What is it like to be a Holistic Problem Solver?

Hey, I’m in good company then. I think I get all the concepts being discussed in theory, but I still don’t…feel them, as it were, in practical terms.

So regarding the pizza example and the considerations that go along with it, do you feel like those considerations are goal driven? Are they all an attempt to achieve the goal of deciding what to eat for dinner? Because that’s kind of how I feel. But it seems like the others are telling us those considerations are more about, I don’t know, maybe determining how they want to live almost. Like, do I want to be the kind of person that cooks my own dinners, or do I want to be lazy? Or do I want to be the jerk that makes everybody else eat Chinese, or do I go along with pizza because it seems like that’s what others want?

Edit: After thinking about this reply, I think that, just as it was mentioned earlier that an HPS will try to apply their own thought process to an LPS, in saying that it’s like the HPSers are trying to determine how to live, I’m trying to apply some type of goal for their considerations to be directed toward, some linear path that their line of thinking can follow. The intent, though, was to express that they are managing many different areas of life in answer to the question of “do you want pizza?”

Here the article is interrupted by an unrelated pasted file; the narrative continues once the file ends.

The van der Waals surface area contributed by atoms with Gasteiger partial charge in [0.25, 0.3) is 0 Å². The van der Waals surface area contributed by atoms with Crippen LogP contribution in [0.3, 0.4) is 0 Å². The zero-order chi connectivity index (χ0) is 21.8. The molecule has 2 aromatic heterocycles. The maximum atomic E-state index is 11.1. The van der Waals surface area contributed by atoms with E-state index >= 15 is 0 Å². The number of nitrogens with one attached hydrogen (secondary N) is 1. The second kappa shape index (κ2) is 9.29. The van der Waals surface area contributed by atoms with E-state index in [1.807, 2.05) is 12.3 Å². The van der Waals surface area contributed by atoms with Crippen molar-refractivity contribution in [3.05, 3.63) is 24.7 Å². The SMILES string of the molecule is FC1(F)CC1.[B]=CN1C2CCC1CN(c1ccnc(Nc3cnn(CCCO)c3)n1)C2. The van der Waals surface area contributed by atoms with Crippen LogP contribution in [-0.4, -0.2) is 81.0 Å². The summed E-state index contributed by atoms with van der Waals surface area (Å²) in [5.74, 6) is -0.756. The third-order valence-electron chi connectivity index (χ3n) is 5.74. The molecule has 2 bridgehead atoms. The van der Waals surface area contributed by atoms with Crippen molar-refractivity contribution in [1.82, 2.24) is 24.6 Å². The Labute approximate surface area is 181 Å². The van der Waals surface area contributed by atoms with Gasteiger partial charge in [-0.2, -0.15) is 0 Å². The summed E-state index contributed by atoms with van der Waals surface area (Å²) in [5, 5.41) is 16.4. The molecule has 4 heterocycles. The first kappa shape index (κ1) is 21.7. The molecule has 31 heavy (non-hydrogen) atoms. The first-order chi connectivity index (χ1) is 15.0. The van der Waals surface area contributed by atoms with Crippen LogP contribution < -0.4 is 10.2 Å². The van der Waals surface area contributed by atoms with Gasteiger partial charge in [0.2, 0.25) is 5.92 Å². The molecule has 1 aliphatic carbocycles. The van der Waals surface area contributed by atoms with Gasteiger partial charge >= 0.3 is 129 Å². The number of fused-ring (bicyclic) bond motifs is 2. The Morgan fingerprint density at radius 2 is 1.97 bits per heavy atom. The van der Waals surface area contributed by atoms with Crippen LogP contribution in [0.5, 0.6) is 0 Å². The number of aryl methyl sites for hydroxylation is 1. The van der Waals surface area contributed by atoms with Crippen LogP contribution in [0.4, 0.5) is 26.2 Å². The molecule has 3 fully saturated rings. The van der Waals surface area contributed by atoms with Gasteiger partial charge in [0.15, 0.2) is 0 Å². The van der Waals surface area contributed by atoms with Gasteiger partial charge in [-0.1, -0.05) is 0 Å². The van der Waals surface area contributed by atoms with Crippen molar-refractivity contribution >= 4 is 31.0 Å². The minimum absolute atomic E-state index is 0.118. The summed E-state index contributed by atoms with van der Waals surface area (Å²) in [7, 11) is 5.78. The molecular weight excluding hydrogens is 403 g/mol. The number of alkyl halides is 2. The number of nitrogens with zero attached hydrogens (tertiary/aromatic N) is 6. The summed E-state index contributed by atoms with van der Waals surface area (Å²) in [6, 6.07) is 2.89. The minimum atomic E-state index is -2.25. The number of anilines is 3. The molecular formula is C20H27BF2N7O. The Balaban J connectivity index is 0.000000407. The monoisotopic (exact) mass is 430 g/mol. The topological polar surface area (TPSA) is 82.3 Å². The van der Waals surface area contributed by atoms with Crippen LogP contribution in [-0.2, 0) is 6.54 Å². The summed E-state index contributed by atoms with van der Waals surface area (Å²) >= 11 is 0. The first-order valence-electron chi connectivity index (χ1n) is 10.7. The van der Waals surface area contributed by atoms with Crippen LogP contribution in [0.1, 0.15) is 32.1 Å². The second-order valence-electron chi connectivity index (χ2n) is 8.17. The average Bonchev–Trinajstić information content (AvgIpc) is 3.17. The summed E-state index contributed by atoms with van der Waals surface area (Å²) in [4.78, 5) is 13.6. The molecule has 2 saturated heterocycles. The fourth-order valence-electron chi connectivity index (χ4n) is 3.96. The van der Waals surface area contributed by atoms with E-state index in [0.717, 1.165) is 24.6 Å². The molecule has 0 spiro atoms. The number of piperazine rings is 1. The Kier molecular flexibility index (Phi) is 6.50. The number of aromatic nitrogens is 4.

Yeah, exactly.

I would be interested to hear the holistic thinker’s response to this. It’s not exactly what is going through my mind, but I do often feel like I’m trying to holistically balance everyone’s needs ie “my eldest hates Chinese food but we had pizza recently and its cheap and Indian food gives my wife heartburn, maybe I should just get off my butt and cook something.” Now that I think about it, maybe the fact I’m not really such an intuitive thinker is why it’s a frustrating position to be in. Hmm, maybe there are seeds of a story in there…

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Again, I think we all tend to overthink and suffer “paralysis by analysis” in some areas of life… but not all. If it’s “all,” then we stop functioning in life. Because a fully-analyze-everything-to-the-nth-degree person would never stop working through whether today is the right day to get out of bed or not.

So, depending on whatever is your current story’s OS Problem, at least one of your characters should (to use Melanie Anne Phillips’ term) “self-select” to be extremely analytical and holistic-thinking regarding that problem.

Meanwhile, other characters in the story should self-select to be linear and direct-actioned regarding that problem… while others should get emotional regarding that problem, or skeptical regarding the identity or solution to that problem, and so on. (Yes, complex characters will juggle or rejigger these archetypal traits; regardless, multiple approaches should definitely become evident.)

The special accuracy of Dramatica is that it insists your story’s Main (audience-surrogate) Character should either tend toward the Holistic PS Style or toward the Linear PS Style, and should try to stick with that style all the way through… until that climactic moment when your MC either Changes to try the alternative PS Style, or remains Steadfast to their original PS Style. And the value of the finally chosen PS Style is shown in whether the Outcome is Success or Failure, and the Judgment either Good or Bad.